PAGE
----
Exhibits, as we’ve been discussing in class, are really products of their times, the cultural and historical moment in which they are created. They are not created (in the passive voice), real people create them (in the active voice).
Exhibits have creators, they have authors, but museums rarely make any public acknowledgement of those people who had a plan, and who executed that plan and made it happen. There are several reasons why I think museums should credit their curators and staff, in the production of exhibits. These are: credit and attribution, accountability, and reflexivity.
First, I think that the authors and creators, the people with the skills, knowledge, creativity and so on, need to be given credit for their labors in the production of exhibits. This is especially true, because even though curators as individuals sometimes get credit (this isn’t always publicly known, or accessible to find out), exhibits are the products of teams, not just individuals, as Alexander and Alexander have told us. And the labor of all those members should be acknowledged.
Have you noticed that the New York Times has changed how they show bylines? Many more stories have multiple authors, and at the bottom of a story, several additional people may be credited with “contributing reporting”. That’s part of the sea change in our culture that emphasizes how important all contributors are, not just the top billed or or highest ranked member of a team. This article, as a random example pulled off today’s headlines, has the following, very detailed, byline at the bottom: “Julie Hirschfeld Davis reported from Washington, and Steven Erlanger from London. Stephen Castle contributed reporting from Brussels; Carlotta Gall from Kiev, Ukraine; and Neil MacFarquhar from Moscow.” Not only are all contributors credited (or at least that’s the impression they want to give), but their locations are offered as a way of supporting the contributions – the authority, access to sources, and expertise – of each author.
Here’s just one example of an exhibit with no authorship: Imperial Nature: Flora, Fauna, and Colonialism in India, at the Minneapolis Institute of Art. I happen to know the woman who was the primary curator, though I’m sure she wasn’t the only one working on or designing that exhibit. Her name is Risha Lee, and she has a profile page on the MIA website. But the exhibit page does not credit her as author, and her profile page doesn’t link to or even mention the exhibit.
Second, I think that, as we understand museum exhibitions are contested, and they are specific to cultural and historical moments, they incorporate the assumptions and biases of their authors, it is important to hold those authors accountable for the works they create. Accountability means that there is a face and an identity, an embodied human person (or people) who are, and can be held responsible for the ways in which exhibits are produced. Avoiding putting curators and staff members names on an exhibit, means these authors can hide and remain nameless in the face of controversy, or criticism.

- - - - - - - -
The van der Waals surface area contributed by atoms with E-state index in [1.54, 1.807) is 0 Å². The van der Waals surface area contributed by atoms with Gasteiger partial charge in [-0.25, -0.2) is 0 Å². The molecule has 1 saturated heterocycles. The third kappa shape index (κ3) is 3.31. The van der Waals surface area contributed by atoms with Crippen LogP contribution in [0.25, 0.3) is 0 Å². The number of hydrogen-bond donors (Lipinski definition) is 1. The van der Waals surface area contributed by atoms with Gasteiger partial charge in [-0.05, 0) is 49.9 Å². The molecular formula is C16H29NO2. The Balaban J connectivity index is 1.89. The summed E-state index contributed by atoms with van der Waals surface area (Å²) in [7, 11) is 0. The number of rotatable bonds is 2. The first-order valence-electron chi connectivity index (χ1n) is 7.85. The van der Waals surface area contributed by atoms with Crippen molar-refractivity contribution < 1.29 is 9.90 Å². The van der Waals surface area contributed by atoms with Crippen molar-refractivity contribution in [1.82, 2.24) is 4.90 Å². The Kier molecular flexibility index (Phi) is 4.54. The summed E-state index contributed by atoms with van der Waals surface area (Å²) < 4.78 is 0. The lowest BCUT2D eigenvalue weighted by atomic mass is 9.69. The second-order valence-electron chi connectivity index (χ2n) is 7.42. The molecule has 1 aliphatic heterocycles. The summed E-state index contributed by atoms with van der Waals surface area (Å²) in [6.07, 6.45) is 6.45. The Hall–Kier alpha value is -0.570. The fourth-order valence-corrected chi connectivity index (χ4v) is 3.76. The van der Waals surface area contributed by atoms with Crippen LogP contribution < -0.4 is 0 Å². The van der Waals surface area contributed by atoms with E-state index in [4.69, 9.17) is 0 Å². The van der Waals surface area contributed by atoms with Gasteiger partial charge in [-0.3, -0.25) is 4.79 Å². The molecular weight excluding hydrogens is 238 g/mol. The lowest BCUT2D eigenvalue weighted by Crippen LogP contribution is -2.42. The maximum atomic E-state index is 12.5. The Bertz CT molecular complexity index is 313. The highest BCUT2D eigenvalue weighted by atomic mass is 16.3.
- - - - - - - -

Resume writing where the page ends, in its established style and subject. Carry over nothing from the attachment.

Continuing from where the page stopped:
Lastly, I think that along side a public display of authorship, curators, as the authors (even auteurs) of exhibitions, should be encouraged to be reflexive about their role, their identities, their biases, and their influences in creating these exhibitions.
As we move beyond the role of museums as authoritative structures that impart knowledge to the lowly and un-educated masses, towards an acknowledgement of multiple-voices in conversation, the authors of the exhibits can and should make themselves known to the public they address. They, as curators and creators, should be made accessible to the public, and not hidden from view. Their backgrounds, experiences, identities are important for the public to understand, perhaps as important as the content themselves.
Such transparency in authorship would also make it clear when, for instance, museums are doing a good job of inviting community members, tribal authorities, or other stake-holders to participate, and when not. If the Smithsonian puts together a new exhibit on the Lakota, how will we know whether or not they consulted tribal members, and if so, which tribal members, unless museums give them credit, and acknowledge their input? Shouldn’t those outside consultants get credit as well?
Museums can never truly be considered as being in conversation with the public if they present themselves as monolithic entities, and faceless authorities on the exhibits they present. Museum institutions are made up people, and those people deserve credit for their work, and the public deserves to know who they are.